|The first thing that shocked us when we arrived in Vietnam was the chaos of motorbikes going in every direction and the beeping of horns. They drive like there is no traffic rule and they beep like no tomorrow. They actually use the horns in a defensive way to warn other vehicles that they are there. Imagine walking through the narrow streets of Hanoi with thousands of crazy motorbikes rushing through. And crossing the street is a scary experience (as there aren’t many pedestrian crossings), but you just have to throw yourself into the waves of the motorbikes and they will go around you. The trick is “do not stop, keep walking”.
To add to the chaos, the Vietnamese do everything on the street. They eat, drink, wash dishes, do laundry, sell goods, pee, spit, have hair-cuts, pick nits, chat, kids are playing and studying... so walking through the Old Quarter in Hanoi is like walking through someone’s house.
We again walked a lot in Hanoi. Temple of Literature is the first university in Vietnam, and is well-preserved traditional Vietnamese architecture in 11th century style. It is located at heart of Hanoi city with a beautiful garden and peaceful pool. It was just great to escape from noisy and busy Hanoi’s street, very relaxing and peaceful place.
Da Binh Square was another place we could escape from traffic chaos, it was a different atmosphere there with a large number of soldiers, and Vietnamese flag hoisted high. This is the place Mr Ho Chi Minh rests in Ho Chi Minh Mausoleum, but it was closed.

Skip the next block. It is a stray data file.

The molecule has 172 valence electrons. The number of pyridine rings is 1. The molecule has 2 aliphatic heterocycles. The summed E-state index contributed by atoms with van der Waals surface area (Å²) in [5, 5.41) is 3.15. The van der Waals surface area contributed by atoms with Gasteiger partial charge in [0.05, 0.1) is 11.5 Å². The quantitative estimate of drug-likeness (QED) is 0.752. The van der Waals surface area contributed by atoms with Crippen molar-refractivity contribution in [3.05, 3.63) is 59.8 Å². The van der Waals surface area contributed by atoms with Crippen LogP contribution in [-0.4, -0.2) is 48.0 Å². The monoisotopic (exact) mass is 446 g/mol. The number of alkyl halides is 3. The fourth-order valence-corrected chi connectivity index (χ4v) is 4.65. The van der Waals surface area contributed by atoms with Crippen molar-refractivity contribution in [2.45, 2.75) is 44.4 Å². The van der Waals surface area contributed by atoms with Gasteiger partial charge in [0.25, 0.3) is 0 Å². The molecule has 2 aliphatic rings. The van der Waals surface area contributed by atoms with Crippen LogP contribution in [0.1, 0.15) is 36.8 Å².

Army museum was quite daunting with many pictures from the wars, captured U.S aircrafts and tanks and heaps more mournful bits and pieces of war time. Their exhibitions are quite aggressive towards their ex-enemy, U.S, and strong message for world peace (somehow this museum is not mentioned at all in “Lonely Planet”, I wonder why). Next to the museum is the famous Hanoi Flag Tower, built by the French as an observation tower in 1812. This is one of the few old architectural gems to survive the French and American wars in Vietnam. Visiting the Army Museum gave us an interesting view of the wars in Vietnamese perspective, wars that Vietnamese experienced for their independence and freedom.
Vietnamese food was as good as we had expected. Rice paper rolls were our favourite that we had with every meal in Vietnam. It was interesting to see different recipes and ingredients for rice paper rolls in different restaurants, braised pork, marinated minced beef, fresh prawns etc... Yum!! Hiro also had Pho, famous Vietnamese rice noodles absolutely every day. However the highlight of Hanoi’s dining (or drinking) experience was having local beer on the street just like Vietnamese do. At night there are many “street pubs”, selling a pint of beer for 3000 dong (AU 30cents!!)
We also popped into the Sheraton Hanoi to say hello to Matthew, the General Manager who used to work in Sheraton in Port Douglas where Hiro used to work. He was happy to see our friendly faces and shouted us a coffee in the lobby lounge and told us about living in Hanoi.